A learning-disabled freshman suing Princeton University for refusing to allow her extra time to take exams was dealt a setback this week, as a federal judge refused a temporary restraining order on the eve of midterms. ...
[Diane] Metcalf-Leggette has been diagnosed with a series of disorders that limit her ability to concentrate, process information and communicate in writing.
Metcalf-Leggette learned of her diagnoses in 2003. Later, at the private school she attended, she received a 100 percent time extension for exams; a 100 percent extension on the SAT; and a 200 percent extension on the ACT.
According to the suit, Metcalf-Leggett has:
• Mixed-Receptive-Expressive Language Disorder, which limits her ability to comprehend language, express language or recall material.
• Disorder of Written Expression, which leaves her ability to communicate in writing below the level expected based on age, intelligence or life experiences. When she writes, she has to repeatedly re-check what she has composed.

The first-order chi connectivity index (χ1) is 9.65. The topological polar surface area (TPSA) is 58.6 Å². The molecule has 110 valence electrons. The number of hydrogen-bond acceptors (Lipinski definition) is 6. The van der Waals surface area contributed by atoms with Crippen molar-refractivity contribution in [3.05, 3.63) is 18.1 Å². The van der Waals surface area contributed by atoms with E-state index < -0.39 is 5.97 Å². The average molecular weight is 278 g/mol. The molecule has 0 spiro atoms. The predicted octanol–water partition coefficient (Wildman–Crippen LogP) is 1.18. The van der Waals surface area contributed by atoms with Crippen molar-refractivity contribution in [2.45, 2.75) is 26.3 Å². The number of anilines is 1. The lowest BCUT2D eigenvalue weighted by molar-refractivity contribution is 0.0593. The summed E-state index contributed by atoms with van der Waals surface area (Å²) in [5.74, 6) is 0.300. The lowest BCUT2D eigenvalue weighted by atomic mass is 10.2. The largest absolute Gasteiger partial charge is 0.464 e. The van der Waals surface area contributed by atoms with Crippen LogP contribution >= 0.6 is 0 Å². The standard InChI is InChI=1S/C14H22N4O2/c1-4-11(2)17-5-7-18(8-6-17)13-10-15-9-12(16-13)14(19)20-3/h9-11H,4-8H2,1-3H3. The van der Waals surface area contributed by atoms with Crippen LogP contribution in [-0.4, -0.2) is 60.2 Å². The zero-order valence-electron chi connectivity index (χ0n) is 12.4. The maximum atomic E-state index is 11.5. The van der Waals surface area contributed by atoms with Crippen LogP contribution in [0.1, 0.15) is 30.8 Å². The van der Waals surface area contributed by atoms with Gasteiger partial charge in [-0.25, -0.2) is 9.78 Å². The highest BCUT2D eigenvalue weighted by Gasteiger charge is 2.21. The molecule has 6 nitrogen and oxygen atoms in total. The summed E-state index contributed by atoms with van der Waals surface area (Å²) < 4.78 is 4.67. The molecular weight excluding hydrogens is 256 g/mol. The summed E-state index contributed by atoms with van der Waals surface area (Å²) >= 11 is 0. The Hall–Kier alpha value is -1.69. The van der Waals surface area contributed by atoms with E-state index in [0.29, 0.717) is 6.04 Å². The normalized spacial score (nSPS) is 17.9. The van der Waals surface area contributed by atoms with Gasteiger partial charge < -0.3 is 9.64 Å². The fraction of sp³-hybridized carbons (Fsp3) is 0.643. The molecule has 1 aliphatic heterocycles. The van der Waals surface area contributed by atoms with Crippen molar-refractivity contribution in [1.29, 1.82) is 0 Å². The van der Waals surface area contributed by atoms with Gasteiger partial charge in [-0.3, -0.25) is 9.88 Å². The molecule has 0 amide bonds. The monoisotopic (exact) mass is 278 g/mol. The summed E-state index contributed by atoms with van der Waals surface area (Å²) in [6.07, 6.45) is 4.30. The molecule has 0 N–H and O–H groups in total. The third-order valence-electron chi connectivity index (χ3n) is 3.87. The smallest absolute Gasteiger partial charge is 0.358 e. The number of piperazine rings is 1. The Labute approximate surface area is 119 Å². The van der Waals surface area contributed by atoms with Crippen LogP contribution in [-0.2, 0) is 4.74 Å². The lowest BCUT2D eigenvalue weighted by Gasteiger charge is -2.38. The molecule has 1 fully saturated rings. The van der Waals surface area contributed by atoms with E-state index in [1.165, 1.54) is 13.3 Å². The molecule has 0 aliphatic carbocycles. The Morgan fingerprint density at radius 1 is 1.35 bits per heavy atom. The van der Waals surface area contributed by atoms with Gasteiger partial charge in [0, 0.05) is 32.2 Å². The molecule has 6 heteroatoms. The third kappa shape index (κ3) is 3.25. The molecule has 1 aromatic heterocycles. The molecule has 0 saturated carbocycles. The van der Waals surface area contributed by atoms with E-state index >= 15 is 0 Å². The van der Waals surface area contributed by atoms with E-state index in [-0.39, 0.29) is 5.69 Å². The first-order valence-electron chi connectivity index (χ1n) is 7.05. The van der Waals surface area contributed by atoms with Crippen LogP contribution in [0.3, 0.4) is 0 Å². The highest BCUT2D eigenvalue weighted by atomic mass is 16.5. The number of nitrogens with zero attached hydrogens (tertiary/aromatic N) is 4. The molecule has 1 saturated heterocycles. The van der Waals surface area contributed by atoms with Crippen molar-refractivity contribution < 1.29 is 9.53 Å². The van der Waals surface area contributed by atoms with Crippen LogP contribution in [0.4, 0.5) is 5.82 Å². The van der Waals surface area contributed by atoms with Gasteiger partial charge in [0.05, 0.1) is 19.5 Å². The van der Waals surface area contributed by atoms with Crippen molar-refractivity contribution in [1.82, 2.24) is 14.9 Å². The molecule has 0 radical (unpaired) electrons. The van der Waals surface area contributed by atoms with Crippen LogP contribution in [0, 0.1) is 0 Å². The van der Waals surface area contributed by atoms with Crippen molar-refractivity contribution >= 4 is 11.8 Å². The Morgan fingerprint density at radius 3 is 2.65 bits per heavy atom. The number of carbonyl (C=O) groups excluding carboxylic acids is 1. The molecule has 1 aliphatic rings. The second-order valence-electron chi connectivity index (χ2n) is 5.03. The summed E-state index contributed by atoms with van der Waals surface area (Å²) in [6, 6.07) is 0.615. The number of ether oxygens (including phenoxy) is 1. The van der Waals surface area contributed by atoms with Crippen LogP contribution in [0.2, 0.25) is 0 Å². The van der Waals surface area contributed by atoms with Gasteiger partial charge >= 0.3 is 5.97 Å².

• Developmental Coordination Disorder, which leaves her ability to spell, punctuate and form sentences below the level expected based on age, intelligence or life experiences. She needs to read material several times over, isolate key words and highlight them so she can locate them again. Also under this disorder, her visual-motor processing skills are in the sixth percentile, "far below the average person, let alone the typical Princeton University student." She also suffers eye strain when taking tests and needs periodic breaks because of the way she reads passages over and over.
• Attention Deficit Hyperactivity Disorder, which limits her ability to focus. When reading, any distraction requires her to go back to the beginning of the passage.
--Charles Toutant, New Jersey Law Journal, on a lawsuit where the student loses even if she wins